“From a CRM point of view, our customers are incredibly loyal and vocal… We consistently see word-of-mouth from a Sonos owner as the number one purchase driver. We listen to feedback quickly, obsess over it and make changes to product, services and app based on it.  

“When we get the best of the best stories back from customers, we’ll hold them high internally. They become inspirational for the team and a validation that the strange choices we make as a business at times are the right ones.”

Read more: Sonos' approach to customer experience

Marketing mix

Complementing this is what Pederson describes as the brand’s commitment to authenticity in marketing. By way of example, he highlights a recent collaboration with the Beastie Boys on a limited edition speaker design.

“This little energy marketing moment was great. But it’s not like we knocked on the Beastie’s door and asked them to do it. We have had a relationship with their management almost since founding our company,” he says. 

Nevertheless, the marketing mix has had to change, and Pederson admits Sonos was “very traditional for a very long time”.

“Then everyone was striving to invest in digital marketing and we probably over-rotated,” he says. “We’re now we’re pulling back to a more balanced marketing offence, whereby with the long-term efforts, we’ll absolutely use traditional media such as outdoor and print. It’s what premium brands do. Then we’ll balance with short term.

“But digital is also changing rapidly. It was once viewed as this highly measurably, fairly effective thing from a cost perspective. Yet there is a reason these tech companies are making so much money – they’re slowly but surely ratcheting up the cost of advertising on their platforms. So it’s still part of the mix, we see just as much value in things like outdoor and online video.”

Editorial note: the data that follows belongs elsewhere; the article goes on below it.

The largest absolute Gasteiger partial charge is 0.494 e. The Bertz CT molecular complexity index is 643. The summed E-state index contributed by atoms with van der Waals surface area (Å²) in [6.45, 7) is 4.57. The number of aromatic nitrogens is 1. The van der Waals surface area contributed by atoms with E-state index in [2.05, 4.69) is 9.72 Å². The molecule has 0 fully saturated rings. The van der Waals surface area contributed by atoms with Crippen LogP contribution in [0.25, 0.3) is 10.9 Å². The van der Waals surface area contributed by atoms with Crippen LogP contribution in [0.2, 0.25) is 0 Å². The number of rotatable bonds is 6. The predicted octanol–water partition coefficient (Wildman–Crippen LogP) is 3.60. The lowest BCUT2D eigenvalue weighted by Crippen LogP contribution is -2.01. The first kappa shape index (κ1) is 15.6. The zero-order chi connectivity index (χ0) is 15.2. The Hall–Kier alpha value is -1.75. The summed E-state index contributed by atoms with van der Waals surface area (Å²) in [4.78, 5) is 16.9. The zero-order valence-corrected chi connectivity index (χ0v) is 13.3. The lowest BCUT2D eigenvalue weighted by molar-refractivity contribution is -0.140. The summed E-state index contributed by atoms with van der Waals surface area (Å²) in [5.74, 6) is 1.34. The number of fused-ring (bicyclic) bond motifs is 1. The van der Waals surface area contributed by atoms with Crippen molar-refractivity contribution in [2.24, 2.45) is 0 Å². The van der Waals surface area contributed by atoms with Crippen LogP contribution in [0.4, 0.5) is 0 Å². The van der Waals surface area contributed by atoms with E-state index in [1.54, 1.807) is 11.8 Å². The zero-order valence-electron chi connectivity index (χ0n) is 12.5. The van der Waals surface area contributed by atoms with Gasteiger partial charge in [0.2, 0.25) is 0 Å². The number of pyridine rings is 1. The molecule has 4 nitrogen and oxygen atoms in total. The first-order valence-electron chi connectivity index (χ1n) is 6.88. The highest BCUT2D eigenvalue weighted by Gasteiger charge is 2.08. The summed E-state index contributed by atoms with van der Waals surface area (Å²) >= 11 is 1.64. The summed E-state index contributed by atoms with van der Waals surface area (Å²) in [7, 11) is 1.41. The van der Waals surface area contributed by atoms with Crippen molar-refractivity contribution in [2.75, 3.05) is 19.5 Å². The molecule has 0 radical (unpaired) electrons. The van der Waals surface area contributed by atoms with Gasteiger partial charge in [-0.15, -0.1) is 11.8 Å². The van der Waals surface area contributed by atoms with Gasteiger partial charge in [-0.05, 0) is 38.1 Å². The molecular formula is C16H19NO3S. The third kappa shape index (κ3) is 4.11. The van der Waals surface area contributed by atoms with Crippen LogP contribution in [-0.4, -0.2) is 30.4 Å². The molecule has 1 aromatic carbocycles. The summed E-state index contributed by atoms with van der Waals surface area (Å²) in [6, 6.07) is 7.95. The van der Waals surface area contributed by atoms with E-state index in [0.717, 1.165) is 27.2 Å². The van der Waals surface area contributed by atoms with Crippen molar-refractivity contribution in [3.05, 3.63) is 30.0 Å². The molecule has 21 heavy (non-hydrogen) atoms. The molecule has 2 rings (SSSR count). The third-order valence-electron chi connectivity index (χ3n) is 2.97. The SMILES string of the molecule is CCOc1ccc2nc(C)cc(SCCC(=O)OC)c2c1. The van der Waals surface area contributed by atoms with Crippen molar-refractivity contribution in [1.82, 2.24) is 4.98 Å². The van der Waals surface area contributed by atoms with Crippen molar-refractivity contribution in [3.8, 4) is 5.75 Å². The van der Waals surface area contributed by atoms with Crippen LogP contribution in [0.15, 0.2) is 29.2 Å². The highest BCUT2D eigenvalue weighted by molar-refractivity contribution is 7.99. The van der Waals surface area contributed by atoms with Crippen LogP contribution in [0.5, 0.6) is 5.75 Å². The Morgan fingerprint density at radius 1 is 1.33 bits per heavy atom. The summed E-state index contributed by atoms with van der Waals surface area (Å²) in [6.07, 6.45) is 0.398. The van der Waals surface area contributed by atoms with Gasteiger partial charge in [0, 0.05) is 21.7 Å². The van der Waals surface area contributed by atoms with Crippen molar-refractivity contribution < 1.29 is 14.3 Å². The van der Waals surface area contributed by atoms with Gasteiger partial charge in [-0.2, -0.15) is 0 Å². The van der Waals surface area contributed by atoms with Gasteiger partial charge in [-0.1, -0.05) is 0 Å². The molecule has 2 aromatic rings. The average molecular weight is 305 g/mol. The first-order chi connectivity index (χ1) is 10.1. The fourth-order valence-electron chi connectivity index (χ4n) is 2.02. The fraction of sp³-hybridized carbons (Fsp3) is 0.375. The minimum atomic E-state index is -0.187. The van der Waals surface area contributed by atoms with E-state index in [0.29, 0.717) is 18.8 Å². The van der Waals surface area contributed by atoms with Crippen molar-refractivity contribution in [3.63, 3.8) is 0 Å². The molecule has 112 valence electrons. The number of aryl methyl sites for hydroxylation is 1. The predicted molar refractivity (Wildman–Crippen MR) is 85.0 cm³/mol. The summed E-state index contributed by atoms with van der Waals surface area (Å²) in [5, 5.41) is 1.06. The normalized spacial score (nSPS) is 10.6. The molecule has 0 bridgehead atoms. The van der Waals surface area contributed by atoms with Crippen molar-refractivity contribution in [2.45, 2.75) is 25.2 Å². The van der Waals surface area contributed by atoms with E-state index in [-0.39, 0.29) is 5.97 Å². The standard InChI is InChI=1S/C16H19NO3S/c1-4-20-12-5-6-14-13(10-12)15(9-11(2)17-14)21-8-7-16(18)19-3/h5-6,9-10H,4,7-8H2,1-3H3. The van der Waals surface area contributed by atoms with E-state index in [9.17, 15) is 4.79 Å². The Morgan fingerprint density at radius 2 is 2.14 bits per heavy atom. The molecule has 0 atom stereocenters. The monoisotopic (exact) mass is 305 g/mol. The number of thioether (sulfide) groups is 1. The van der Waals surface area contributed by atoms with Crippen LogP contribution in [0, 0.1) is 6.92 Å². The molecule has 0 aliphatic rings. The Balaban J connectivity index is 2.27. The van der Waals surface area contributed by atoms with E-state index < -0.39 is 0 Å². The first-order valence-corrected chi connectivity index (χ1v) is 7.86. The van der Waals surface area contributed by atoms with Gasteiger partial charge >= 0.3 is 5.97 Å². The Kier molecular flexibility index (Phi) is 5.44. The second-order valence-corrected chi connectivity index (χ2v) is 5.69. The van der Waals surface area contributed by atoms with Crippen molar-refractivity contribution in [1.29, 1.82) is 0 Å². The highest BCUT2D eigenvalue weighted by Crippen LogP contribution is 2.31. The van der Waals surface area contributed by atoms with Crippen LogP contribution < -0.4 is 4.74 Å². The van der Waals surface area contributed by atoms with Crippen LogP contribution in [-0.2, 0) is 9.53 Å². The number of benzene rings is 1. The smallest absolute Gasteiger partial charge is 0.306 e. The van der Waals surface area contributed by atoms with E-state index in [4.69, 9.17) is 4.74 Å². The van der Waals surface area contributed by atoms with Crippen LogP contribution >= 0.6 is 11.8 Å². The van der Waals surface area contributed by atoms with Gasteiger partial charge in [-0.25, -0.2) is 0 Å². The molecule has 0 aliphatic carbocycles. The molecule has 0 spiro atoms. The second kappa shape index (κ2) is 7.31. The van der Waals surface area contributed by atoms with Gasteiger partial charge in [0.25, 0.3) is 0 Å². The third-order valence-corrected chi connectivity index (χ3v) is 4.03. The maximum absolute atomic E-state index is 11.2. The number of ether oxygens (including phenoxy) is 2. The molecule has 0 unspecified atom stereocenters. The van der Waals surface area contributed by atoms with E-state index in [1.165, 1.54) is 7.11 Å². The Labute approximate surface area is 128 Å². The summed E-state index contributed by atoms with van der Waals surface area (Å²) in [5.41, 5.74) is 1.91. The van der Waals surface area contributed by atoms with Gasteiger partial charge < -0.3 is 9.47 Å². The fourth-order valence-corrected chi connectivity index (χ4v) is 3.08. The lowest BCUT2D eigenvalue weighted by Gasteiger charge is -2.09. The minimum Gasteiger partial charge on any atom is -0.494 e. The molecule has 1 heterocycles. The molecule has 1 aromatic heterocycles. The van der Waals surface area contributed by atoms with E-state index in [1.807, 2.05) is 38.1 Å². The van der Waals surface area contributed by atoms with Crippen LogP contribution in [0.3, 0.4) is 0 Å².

Given its consumers tend to be “connoisseurs of culture”, Sonos also has an emphasis on streaming TV offerings such as Netflix and Hulu, along with podcasts. “All of this comes back to that authenticity effort,” Pederson says.  

“Our ultimate priority is maintaining our premium-ness. The more partners we work with, the more risk for the brand to turn up in unanticipated ways. We work really hard to maintain that premium position, from how we go to market, to media selection. We’re vocal internally about that.”

Subscription-based offering

Meanwhile, innovation remains the game of the game. Just last month, Sonos announced a trial of a ‘Flex subscription-based speaker services in the Netherlands, a three-tier program allowing consumers to rent select products on a monthly basis.

“We launched with the objective to just see what would happen and what we could learn,” Pederson says. Sonos was inspired by Netherlands bike company, Swapfiets, that’s taken the market by storm.

“We also knew that with a younger demographic, this phenomenon was taking hold very fast. We saw it as an opportunity to test and learn,” Pederson says.  “Like everything we do, we’ll do this very pragmatically, testing different models, and we’ll learn as we go.”